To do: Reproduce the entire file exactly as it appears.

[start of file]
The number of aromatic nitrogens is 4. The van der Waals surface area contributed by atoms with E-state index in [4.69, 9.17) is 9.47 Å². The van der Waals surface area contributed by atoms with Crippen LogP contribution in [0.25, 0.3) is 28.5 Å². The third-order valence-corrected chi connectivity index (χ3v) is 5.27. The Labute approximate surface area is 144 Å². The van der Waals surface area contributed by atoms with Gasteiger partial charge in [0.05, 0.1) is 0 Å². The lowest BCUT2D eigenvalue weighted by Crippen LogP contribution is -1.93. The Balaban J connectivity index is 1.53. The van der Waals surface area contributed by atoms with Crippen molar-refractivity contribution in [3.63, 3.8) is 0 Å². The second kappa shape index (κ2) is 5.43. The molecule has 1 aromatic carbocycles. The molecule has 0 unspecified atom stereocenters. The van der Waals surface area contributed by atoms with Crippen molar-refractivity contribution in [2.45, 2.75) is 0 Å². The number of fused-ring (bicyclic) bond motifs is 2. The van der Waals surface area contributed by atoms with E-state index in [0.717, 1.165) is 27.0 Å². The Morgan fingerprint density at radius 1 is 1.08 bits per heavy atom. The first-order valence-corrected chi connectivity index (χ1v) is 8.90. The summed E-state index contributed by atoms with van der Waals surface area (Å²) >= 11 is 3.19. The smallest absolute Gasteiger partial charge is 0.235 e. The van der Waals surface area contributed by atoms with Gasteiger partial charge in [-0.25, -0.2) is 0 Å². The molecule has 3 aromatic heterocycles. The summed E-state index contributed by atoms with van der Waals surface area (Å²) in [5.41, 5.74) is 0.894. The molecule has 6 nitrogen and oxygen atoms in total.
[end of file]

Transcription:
The number of aromatic nitrogens is 4. The van der Waals surface area contributed by atoms with E-state index in [4.69, 9.17) is 9.47 Å². The van der Waals surface area contributed by atoms with Crippen LogP contribution in [0.25, 0.3) is 28.5 Å². The third-order valence-corrected chi connectivity index (χ3v) is 5.27. The Labute approximate surface area is 144 Å². The van der Waals surface area contributed by atoms with Gasteiger partial charge in [0.05, 0.1) is 0 Å². The lowest BCUT2D eigenvalue weighted by Crippen LogP contribution is -1.93. The Balaban J connectivity index is 1.53. The van der Waals surface area contributed by atoms with Crippen molar-refractivity contribution in [3.63, 3.8) is 0 Å². The second kappa shape index (κ2) is 5.43. The molecule has 1 aromatic carbocycles. The molecule has 0 unspecified atom stereocenters. The van der Waals surface area contributed by atoms with Crippen molar-refractivity contribution in [2.45, 2.75) is 0 Å². The number of fused-ring (bicyclic) bond motifs is 2. The van der Waals surface area contributed by atoms with E-state index in [0.717, 1.165) is 27.0 Å². The Morgan fingerprint density at radius 1 is 1.08 bits per heavy atom. The first-order valence-corrected chi connectivity index (χ1v) is 8.90. The summed E-state index contributed by atoms with van der Waals surface area (Å²) >= 11 is 3.19. The smallest absolute Gasteiger partial charge is 0.235 e. The van der Waals surface area contributed by atoms with Gasteiger partial charge in [-0.25, -0.2) is 0 Å². The molecule has 3 aromatic heterocycles. The summed E-state index contributed by atoms with van der Waals surface area (Å²) in [5.41, 5.74) is 0.894. The molecule has 6 nitrogen and oxygen atoms in total.